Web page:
Media freedom: A stepping stone or an obstacle for the Balkan countries accession to the EU?

The European Union (EU) won’t be complete without the full integration of the Balkan region – say most of the European leaders when talking about the future of the EU. As stated in the recent Vienna Summit – within the Berlin process initiated by German Chancellor Angela Merkel, the Balkan countries are in a need of a bigger economical impulse, which will be of course given to them as soon as they reach their destination – a full membership in the EU. In a meanwhile, press freedom continue to deteriorate.

Times have been more or less tough on the region, regarding its accession to the EU. In particular, the Balkan countries have reached a various level of progress in recent years.


Montenegro
for example, has been the leading candidate country from the region so far, opening the negotiations in late 2013. Macedonia has been a candidate country for almost a decade, and one of the first from the region to gain the candidate status, but has yet to open the negotiations with the EU, because of ongoing name dispute with a member country – Greece. Bosnia and Herzegovina is expected formally to submit its application for a full membership in the Union at the beginning of 2016.

Aside from the European aspirations, one more thing that these three countries have in common is the general lack of media freedom, for which the European Commission states that is ‘a key indicator of a country’s readiness to become part of the EU, because it implies a commitment to democracy, good governance and political accountability’.

table eu media freedom balkans

 Montenegro – On a speedboat towards the EU, but facing many waves

The level of media freedom in Montenegro can be understood best through various researches and polls done by international organizations. Namely, the Reporters without borders, in its annual report for 2015 puts Montenegro in 114th  place, out of 180. This situation  should be alarming for every media worker in Montenegro, because it puts the country in the company of countries like South Sudan, Nigeria, in which the terrorist organization Boko Haram roams, and Tunis, a country which since the  Arab spring, hasn’t recovered the situation in its media sector. A concerning detail is that Montenegro used to be on the 53rd place on the same list in 2008. For the past seven years, the progress that Montenegro made in the European integration, is marred by the limitations of the media freedom. Reasons for this should be found in the number of physical attacks on journalist and their property, financial and political pressure, as well as the editorial policy, which generates self censorship.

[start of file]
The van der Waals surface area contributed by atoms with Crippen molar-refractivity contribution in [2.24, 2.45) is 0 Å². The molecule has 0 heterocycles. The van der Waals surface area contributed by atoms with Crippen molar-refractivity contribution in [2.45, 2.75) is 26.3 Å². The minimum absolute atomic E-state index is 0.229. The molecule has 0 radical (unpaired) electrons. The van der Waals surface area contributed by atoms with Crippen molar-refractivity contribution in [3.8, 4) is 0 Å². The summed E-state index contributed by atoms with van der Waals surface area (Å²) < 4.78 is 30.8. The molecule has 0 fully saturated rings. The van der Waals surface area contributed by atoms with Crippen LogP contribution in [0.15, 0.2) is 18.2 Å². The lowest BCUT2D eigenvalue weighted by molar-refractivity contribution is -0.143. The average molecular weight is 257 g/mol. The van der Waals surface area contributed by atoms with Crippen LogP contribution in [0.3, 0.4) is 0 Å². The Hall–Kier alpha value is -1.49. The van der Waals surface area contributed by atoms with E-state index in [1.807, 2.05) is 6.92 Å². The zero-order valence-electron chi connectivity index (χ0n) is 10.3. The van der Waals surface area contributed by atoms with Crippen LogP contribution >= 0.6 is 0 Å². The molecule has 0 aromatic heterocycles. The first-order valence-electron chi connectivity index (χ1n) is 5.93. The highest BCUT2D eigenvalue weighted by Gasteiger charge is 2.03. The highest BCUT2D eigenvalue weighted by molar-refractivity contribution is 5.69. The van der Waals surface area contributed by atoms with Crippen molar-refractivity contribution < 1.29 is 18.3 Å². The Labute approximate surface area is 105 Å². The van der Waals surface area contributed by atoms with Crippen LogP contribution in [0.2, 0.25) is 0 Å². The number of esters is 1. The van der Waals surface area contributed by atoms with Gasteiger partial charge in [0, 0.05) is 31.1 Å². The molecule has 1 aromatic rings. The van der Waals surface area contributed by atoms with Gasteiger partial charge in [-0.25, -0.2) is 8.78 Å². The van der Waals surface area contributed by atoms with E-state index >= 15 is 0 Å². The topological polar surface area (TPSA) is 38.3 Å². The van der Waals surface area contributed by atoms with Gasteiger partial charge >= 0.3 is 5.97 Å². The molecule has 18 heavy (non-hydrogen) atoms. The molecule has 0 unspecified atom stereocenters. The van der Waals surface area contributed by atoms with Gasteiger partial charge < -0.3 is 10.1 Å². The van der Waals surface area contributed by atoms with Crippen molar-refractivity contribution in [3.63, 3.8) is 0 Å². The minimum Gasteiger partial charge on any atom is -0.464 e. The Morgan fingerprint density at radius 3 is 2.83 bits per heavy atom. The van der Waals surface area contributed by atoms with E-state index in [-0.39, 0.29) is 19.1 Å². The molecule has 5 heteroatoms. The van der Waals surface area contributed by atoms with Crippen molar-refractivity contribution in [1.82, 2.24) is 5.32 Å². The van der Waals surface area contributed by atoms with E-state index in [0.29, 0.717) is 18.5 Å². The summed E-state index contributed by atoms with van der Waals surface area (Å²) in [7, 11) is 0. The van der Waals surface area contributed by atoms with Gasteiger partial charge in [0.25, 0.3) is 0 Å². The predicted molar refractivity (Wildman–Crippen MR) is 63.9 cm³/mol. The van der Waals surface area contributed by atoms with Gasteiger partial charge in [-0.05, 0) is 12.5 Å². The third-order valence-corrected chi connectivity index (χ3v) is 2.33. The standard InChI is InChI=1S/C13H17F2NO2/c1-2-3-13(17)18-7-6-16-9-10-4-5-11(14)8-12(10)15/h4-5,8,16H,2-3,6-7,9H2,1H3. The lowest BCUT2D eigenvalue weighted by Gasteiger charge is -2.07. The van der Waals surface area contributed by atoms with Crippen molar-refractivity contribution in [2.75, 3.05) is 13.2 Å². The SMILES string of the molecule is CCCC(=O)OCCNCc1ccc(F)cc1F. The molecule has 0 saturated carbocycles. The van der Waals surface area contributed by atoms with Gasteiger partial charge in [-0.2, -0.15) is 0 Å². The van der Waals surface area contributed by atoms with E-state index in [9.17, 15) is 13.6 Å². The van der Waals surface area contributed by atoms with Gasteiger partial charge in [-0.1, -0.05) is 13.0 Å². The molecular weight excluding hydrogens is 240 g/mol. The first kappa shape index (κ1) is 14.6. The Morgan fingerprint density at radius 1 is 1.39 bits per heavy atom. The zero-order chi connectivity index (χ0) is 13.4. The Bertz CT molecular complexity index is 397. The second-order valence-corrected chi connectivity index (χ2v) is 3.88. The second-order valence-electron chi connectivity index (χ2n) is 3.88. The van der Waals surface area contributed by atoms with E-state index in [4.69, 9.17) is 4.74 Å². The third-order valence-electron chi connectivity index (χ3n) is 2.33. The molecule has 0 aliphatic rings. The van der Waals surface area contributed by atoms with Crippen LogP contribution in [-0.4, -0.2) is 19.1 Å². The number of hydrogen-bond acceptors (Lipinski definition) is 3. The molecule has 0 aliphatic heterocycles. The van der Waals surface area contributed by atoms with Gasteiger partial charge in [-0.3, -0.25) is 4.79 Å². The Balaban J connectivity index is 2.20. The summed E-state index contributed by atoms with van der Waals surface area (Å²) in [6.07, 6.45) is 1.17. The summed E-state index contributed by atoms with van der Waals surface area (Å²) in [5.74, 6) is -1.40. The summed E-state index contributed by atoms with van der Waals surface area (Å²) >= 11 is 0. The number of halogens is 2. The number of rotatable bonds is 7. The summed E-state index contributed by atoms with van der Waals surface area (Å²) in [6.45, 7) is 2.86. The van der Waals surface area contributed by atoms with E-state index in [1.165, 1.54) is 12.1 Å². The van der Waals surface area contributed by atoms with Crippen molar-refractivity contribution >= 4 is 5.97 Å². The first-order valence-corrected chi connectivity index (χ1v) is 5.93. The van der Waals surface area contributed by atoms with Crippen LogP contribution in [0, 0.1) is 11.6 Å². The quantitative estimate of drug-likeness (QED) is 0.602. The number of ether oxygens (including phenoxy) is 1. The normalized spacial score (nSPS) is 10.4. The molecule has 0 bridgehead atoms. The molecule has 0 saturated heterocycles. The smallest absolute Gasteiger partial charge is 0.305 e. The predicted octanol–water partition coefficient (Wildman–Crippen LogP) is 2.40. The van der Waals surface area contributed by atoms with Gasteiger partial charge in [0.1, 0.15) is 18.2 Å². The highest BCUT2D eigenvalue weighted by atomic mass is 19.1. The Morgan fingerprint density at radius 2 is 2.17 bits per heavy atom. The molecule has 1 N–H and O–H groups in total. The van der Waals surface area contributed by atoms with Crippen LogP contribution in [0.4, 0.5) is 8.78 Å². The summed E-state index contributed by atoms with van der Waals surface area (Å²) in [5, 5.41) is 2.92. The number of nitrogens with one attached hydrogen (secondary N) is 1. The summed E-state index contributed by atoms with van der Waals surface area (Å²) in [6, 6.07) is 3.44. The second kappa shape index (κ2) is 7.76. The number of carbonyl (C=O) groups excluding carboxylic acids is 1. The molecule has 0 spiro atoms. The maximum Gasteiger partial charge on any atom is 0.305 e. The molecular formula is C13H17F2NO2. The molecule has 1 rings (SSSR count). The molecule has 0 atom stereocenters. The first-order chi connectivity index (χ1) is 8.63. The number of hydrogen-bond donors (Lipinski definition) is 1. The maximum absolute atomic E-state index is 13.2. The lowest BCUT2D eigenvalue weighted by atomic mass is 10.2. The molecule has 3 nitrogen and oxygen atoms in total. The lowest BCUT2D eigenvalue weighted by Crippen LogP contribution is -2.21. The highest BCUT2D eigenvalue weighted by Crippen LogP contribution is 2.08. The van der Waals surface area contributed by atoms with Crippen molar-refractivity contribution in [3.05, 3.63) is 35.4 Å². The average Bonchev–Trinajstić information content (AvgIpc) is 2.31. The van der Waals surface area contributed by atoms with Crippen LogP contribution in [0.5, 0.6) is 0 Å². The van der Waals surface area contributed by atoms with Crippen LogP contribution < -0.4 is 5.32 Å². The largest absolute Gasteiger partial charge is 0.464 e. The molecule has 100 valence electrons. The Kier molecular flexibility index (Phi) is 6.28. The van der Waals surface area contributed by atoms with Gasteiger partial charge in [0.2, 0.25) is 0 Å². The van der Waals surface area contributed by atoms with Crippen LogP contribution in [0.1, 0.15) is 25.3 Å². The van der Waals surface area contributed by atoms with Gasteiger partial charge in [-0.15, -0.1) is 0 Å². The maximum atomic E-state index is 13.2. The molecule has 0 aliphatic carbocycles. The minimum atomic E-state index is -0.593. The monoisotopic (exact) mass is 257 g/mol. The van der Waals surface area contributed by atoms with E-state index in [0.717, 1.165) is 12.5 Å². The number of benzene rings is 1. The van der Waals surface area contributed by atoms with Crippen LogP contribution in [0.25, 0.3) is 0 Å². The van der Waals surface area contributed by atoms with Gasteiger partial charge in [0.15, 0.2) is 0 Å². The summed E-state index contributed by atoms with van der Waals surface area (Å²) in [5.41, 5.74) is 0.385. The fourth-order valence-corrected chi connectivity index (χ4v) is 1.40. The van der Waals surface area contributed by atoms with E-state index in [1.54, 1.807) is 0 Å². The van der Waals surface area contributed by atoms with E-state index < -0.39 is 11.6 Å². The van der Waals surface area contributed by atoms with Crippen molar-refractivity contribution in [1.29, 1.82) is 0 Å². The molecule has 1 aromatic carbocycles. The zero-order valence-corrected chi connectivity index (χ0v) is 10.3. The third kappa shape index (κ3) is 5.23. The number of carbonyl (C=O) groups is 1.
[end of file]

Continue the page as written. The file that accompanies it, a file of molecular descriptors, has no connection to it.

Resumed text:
The report that was made by the Freedom House looks more  optimistic, and for the year 2015, it places Montenegro on 79th place, which is ahead of all of the Balkan countries, but still in the category ‘partly free countries’. The Freedom House states that the level of media freedom in Montenegro has been jeopardized since the reelection on prime minister Milo Djukanovic. As its stated in the report, this political event caused a lot of physical attacks and lawsuits against journalists and medias that aren’t ready to blindly accept the official policy of  the country.

Just like the international organizations, Montenegrin journalists name few major reasons that have cause the poor level of media freedom. Zeljko Ivanovic, editor-in-chief of the independent newspaper Vijesti states that there is a difference between the real independent media and the rest, which is the main difference between the media that is dependent on the government structures and ones who oppose those structures.

“The first and basic difference that causes the independent media to be dedicated to its profession and work – is to inform the citizens and to protect the public interests. The others are dedicated to misinform and lie the citizens and to protect the private interests of a small number of people”, says Ivanovic. He also states that there are other direct reasons that make the difference between the independent media and the rest.

“The former are influential and have high circulation, while the latter are minor and meaningless. The first type are the ones who are on the market and depend on the circulation and the income from the marketing, while the second type are dependent on the state budget and black funding. The first type are also being attacked and persecuted, while the second type are governments favorites”, adds Ivanovic.

The meaning of the economical aspect for the development on one hand, and the destruction on the other for media freedom is stated also by Nikola Markovic, vice editor-in-chief of the newspaper Dan. According to Markovic, “the state, through the imposed ban on commercials for state companies, public institutions and the sending of inspections, and on the other hand with the budget financing of the favorite media, is trying to economically destroy the independent media”.

Even from a physical distance, the economical pressure on the media can be witnessed, states British media analyst Jack Holland.